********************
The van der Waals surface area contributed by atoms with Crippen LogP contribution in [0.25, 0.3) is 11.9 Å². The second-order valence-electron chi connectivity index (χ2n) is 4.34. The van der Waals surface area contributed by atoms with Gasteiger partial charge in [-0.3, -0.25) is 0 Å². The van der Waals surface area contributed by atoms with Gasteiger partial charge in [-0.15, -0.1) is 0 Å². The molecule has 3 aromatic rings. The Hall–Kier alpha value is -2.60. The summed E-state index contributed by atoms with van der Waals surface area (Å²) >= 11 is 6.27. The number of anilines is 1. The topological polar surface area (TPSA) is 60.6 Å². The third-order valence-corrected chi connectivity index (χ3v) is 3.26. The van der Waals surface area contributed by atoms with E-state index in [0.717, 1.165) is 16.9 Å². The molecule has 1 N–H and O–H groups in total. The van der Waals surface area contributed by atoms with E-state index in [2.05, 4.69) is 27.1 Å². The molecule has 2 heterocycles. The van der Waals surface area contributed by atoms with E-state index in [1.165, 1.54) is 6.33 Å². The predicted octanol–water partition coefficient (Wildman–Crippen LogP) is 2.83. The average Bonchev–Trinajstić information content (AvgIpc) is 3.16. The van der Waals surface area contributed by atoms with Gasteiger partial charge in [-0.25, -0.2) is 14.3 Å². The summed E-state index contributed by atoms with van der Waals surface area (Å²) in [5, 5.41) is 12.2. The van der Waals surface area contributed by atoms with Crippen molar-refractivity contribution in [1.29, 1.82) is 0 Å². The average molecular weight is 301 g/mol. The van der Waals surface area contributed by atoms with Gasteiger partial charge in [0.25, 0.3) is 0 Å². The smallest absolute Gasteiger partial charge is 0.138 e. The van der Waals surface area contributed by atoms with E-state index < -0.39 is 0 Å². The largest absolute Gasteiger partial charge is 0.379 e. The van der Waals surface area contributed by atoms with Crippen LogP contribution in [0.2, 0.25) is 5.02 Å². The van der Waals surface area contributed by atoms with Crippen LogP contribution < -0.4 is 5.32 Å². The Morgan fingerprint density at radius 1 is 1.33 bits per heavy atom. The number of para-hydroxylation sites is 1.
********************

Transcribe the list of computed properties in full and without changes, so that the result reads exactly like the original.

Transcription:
The van der Waals surface area contributed by atoms with Crippen LogP contribution in [0.25, 0.3) is 11.9 Å². The second-order valence-electron chi connectivity index (χ2n) is 4.34. The van der Waals surface area contributed by atoms with Gasteiger partial charge in [-0.3, -0.25) is 0 Å². The van der Waals surface area contributed by atoms with Gasteiger partial charge in [-0.15, -0.1) is 0 Å². The molecule has 3 aromatic rings. The Hall–Kier alpha value is -2.60. The summed E-state index contributed by atoms with van der Waals surface area (Å²) >= 11 is 6.27. The number of anilines is 1. The topological polar surface area (TPSA) is 60.6 Å². The third-order valence-corrected chi connectivity index (χ3v) is 3.26. The van der Waals surface area contributed by atoms with E-state index in [0.717, 1.165) is 16.9 Å². The molecule has 1 N–H and O–H groups in total. The van der Waals surface area contributed by atoms with E-state index in [2.05, 4.69) is 27.1 Å². The molecule has 2 heterocycles. The van der Waals surface area contributed by atoms with E-state index in [1.165, 1.54) is 6.33 Å². The predicted octanol–water partition coefficient (Wildman–Crippen LogP) is 2.83. The average Bonchev–Trinajstić information content (AvgIpc) is 3.16. The van der Waals surface area contributed by atoms with Gasteiger partial charge in [-0.25, -0.2) is 14.3 Å². The summed E-state index contributed by atoms with van der Waals surface area (Å²) in [5, 5.41) is 12.2. The van der Waals surface area contributed by atoms with Crippen molar-refractivity contribution in [1.29, 1.82) is 0 Å². The average molecular weight is 301 g/mol. The van der Waals surface area contributed by atoms with Gasteiger partial charge in [0.25, 0.3) is 0 Å². The smallest absolute Gasteiger partial charge is 0.138 e. The van der Waals surface area contributed by atoms with E-state index < -0.39 is 0 Å². The largest absolute Gasteiger partial charge is 0.379 e. The van der Waals surface area contributed by atoms with Crippen LogP contribution in [0.2, 0.25) is 5.02 Å². The van der Waals surface area contributed by atoms with Crippen LogP contribution < -0.4 is 5.32 Å². The Morgan fingerprint density at radius 1 is 1.33 bits per heavy atom. The number of para-hydroxylation sites is 1.